Code review Several common types of code review: Formal inspection – code is reviewed on a projector by a team of reviewers Over-the-shoulder review where author walks the reviewer though a set of code changes E-mail pass-around – whole files or changes are packed up by the author and sent to reviewers via email Tool assisted – specialized code review tools are used
Peer code review Systematic examination of code individually by each reviewer. Usually developers are able to review each other code in a small team, but it’s better to set rules for handling review process roles.
Peer code review best practices Review fewer than 200-400 lines of code at a time Take enough time for a proper, slow review, but not more than 60-90 minutes Verify that defects are actually fixed
Advantages Helps to identify bugs early Encourages collaboration and builds a team Helps in keeping code maintainable Improves code quality Improves cross team know-how Shares experience within a team Improves developers professional skills
Crucible Web based peer code review tool Simplified workflow Integrates with Fisheye and JIRA since it is ATLASSIAN’s product Pre and post commit reviews are supported Integration into Eclipse & IntelliJ IDEA
Crucible To start a new review Crucible allows: Selecting concrete revision, for example the most recent commit in Subversion or revision identified by number or date Selecting individual files and folders (even from different revisions)
Engineering environment Our engineering environment approach was specially designed for web development though some subsystems may be utilized for non-web development as well. Environment is based on dedicated server where project code is developed and tested – remote environment.
Environment components CI: CruiseControl + phpUnderControl Peer code review: Crucible SCM system: Subversion Development web servers Database, memcached, etc. Development toolsPhpMyAdmin, PHPUnit, PHPDocumentor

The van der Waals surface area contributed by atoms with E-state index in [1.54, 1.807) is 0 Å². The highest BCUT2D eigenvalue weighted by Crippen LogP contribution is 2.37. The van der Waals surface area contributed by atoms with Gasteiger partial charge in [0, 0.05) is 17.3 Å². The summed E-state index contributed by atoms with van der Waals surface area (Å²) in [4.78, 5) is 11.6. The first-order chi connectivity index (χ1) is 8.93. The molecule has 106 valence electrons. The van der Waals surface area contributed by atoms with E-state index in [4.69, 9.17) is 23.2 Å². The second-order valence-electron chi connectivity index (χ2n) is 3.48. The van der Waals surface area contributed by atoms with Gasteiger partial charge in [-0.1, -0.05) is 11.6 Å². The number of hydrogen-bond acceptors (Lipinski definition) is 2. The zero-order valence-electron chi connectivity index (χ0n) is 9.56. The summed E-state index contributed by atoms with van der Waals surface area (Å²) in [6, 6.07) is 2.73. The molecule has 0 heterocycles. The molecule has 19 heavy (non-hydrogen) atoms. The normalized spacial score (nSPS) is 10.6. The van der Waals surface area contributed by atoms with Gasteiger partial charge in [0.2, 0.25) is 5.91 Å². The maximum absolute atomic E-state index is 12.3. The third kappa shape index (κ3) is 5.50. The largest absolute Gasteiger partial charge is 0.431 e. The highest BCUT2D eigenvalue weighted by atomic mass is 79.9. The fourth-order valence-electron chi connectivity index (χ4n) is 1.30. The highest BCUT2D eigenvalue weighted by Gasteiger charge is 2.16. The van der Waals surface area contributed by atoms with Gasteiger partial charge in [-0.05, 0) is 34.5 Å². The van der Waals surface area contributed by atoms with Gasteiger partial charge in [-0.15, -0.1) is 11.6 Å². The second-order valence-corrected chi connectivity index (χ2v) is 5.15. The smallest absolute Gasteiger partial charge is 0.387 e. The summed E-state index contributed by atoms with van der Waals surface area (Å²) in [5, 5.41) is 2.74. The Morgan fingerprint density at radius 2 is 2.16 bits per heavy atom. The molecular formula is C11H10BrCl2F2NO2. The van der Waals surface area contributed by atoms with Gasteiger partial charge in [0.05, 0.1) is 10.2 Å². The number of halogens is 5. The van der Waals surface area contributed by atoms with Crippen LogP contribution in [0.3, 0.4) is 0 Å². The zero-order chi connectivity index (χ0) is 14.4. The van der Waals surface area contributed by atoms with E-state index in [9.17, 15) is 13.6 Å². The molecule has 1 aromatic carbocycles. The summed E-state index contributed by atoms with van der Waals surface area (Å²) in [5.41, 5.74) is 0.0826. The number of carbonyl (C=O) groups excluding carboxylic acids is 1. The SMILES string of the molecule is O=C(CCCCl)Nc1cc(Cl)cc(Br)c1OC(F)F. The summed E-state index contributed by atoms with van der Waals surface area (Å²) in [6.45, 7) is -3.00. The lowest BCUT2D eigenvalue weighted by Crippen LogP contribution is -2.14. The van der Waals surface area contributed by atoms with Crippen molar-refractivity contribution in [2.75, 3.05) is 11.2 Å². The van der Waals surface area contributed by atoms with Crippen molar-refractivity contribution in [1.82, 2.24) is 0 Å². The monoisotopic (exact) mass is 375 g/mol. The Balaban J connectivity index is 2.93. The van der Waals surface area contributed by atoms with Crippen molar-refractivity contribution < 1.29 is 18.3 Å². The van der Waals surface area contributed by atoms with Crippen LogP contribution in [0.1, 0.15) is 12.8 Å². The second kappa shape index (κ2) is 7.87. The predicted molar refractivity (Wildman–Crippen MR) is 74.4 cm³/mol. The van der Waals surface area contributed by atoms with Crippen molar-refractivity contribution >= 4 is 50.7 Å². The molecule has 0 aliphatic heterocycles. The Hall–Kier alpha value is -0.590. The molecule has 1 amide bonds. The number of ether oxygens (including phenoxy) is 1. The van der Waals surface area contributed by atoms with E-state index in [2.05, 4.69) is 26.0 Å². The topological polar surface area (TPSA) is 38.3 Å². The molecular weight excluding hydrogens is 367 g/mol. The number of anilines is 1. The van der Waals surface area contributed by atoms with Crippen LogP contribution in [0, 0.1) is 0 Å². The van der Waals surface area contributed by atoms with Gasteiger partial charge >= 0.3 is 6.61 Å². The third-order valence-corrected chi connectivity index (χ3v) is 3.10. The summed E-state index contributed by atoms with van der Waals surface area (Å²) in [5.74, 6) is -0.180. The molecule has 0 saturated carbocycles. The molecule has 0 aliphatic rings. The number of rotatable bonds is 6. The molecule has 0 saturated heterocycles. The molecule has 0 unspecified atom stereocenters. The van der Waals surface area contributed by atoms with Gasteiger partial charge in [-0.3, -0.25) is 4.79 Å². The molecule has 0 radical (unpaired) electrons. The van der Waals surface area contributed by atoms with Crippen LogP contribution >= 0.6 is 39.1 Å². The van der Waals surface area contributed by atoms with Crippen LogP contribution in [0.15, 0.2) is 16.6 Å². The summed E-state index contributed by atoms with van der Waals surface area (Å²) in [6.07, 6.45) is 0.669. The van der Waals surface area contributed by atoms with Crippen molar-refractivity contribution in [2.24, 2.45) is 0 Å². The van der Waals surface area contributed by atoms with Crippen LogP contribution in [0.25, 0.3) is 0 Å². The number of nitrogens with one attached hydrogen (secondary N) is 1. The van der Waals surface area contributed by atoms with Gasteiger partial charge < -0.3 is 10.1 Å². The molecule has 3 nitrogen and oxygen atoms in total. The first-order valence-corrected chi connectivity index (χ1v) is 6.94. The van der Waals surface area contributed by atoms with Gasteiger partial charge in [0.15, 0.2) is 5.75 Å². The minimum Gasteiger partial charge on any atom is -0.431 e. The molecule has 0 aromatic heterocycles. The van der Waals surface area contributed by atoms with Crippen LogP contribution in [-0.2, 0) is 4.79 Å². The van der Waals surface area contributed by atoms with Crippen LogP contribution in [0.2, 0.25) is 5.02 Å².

Environment components Each component is highly tuned to simplify it’s use and speed up development Subversion hooks are used to apply validation rules on committed code and send on-commit notifications to the team Web server components are configured accordingly to project requirements
Remote environment Code is developed, tested and stored on a remote dedicated server Each developer has isolated environment where he has good control over his vhosts configuration
Key points Environment similar to production (server OS, cron jobs, tools and software) Abstracts developers from occasional need in environment reconfiguration since this is made only once by server admin Possibility to send links to development/current/demonstration version of project
Key points Build automation, continuous integration Engineering tools suite: debugging tools, common frameworks and libraries, unit testing suite, build tools, database management tools Centralized backup
Subversion Subversion is used as Version Control System and provides following benefits: IDE integration Access over WebDav (web browser) Hooks system
Subversion over WebDav
Subversion Hooks Subversion hooks system allows to execute custom program on some repository event. With post-commit hooks we send on-commit emails notifying team about changed made in the repository. Pre-commit hooks are used to validate coding standards and apply other rules.
Subversion on-commit email
Subversion pre-commit script
Remote development Every developer has a separate account on development server with access over SSH Remote files might be accessed via: SFTP/SCP FTP/FTPS Samba (Windows network share)
Samba share mounted
Private namespace (subdomains) Every developer has full control over subdomains of USERNAMENAME.dev.gface.de Subfolders in ~/vhosts/are automatically mapped to domain names:
Development web servers Several development web servers with different configurations and- or modules may run on dev server. With help of reverse proxy it is possible to switch between servers by simply prefixing domain name with server identificator.
Development web servers
Development web servers Three web servers are running on one machine with different versions of PHP installed